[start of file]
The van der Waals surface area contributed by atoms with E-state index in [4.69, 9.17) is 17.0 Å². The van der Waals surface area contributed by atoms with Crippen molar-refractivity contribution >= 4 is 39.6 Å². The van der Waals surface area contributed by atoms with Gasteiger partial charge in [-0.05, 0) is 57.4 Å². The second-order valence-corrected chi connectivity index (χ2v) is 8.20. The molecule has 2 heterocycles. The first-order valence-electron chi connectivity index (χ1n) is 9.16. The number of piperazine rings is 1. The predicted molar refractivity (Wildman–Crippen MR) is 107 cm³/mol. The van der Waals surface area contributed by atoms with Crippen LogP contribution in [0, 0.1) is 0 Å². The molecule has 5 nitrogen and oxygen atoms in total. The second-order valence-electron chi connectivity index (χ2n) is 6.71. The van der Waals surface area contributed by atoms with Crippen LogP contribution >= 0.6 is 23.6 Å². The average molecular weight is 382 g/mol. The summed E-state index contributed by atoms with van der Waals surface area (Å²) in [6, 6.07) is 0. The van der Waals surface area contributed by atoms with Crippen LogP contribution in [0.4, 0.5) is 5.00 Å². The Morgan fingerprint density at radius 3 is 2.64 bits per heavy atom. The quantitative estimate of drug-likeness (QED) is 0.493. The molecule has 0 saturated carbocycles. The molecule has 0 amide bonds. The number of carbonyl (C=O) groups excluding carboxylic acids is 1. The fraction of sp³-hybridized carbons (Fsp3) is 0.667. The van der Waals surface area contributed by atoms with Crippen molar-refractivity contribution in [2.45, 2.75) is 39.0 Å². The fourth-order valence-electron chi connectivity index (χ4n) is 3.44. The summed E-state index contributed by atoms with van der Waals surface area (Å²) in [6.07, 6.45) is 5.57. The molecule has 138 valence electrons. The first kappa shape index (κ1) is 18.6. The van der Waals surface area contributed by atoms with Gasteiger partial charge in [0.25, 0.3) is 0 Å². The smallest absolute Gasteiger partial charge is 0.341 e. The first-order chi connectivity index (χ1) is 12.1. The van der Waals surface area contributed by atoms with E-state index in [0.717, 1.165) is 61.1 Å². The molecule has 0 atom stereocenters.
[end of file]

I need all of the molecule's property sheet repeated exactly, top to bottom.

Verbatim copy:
The van der Waals surface area contributed by atoms with E-state index in [4.69, 9.17) is 17.0 Å². The van der Waals surface area contributed by atoms with Crippen molar-refractivity contribution >= 4 is 39.6 Å². The van der Waals surface area contributed by atoms with Gasteiger partial charge in [-0.05, 0) is 57.4 Å². The second-order valence-corrected chi connectivity index (χ2v) is 8.20. The molecule has 2 heterocycles. The first-order valence-electron chi connectivity index (χ1n) is 9.16. The number of piperazine rings is 1. The predicted molar refractivity (Wildman–Crippen MR) is 107 cm³/mol. The van der Waals surface area contributed by atoms with Crippen LogP contribution in [0, 0.1) is 0 Å². The molecule has 5 nitrogen and oxygen atoms in total. The second-order valence-electron chi connectivity index (χ2n) is 6.71. The van der Waals surface area contributed by atoms with Crippen LogP contribution >= 0.6 is 23.6 Å². The average molecular weight is 382 g/mol. The summed E-state index contributed by atoms with van der Waals surface area (Å²) in [6, 6.07) is 0. The van der Waals surface area contributed by atoms with Crippen LogP contribution in [0.4, 0.5) is 5.00 Å². The Morgan fingerprint density at radius 3 is 2.64 bits per heavy atom. The quantitative estimate of drug-likeness (QED) is 0.493. The molecule has 0 saturated carbocycles. The molecule has 0 amide bonds. The number of carbonyl (C=O) groups excluding carboxylic acids is 1. The fraction of sp³-hybridized carbons (Fsp3) is 0.667. The van der Waals surface area contributed by atoms with Crippen molar-refractivity contribution in [2.45, 2.75) is 39.0 Å². The fourth-order valence-electron chi connectivity index (χ4n) is 3.44. The summed E-state index contributed by atoms with van der Waals surface area (Å²) in [6.07, 6.45) is 5.57. The molecule has 138 valence electrons. The first kappa shape index (κ1) is 18.6. The van der Waals surface area contributed by atoms with Gasteiger partial charge in [0.25, 0.3) is 0 Å². The smallest absolute Gasteiger partial charge is 0.341 e. The first-order chi connectivity index (χ1) is 12.1. The van der Waals surface area contributed by atoms with E-state index in [0.717, 1.165) is 61.1 Å². The molecule has 0 atom stereocenters.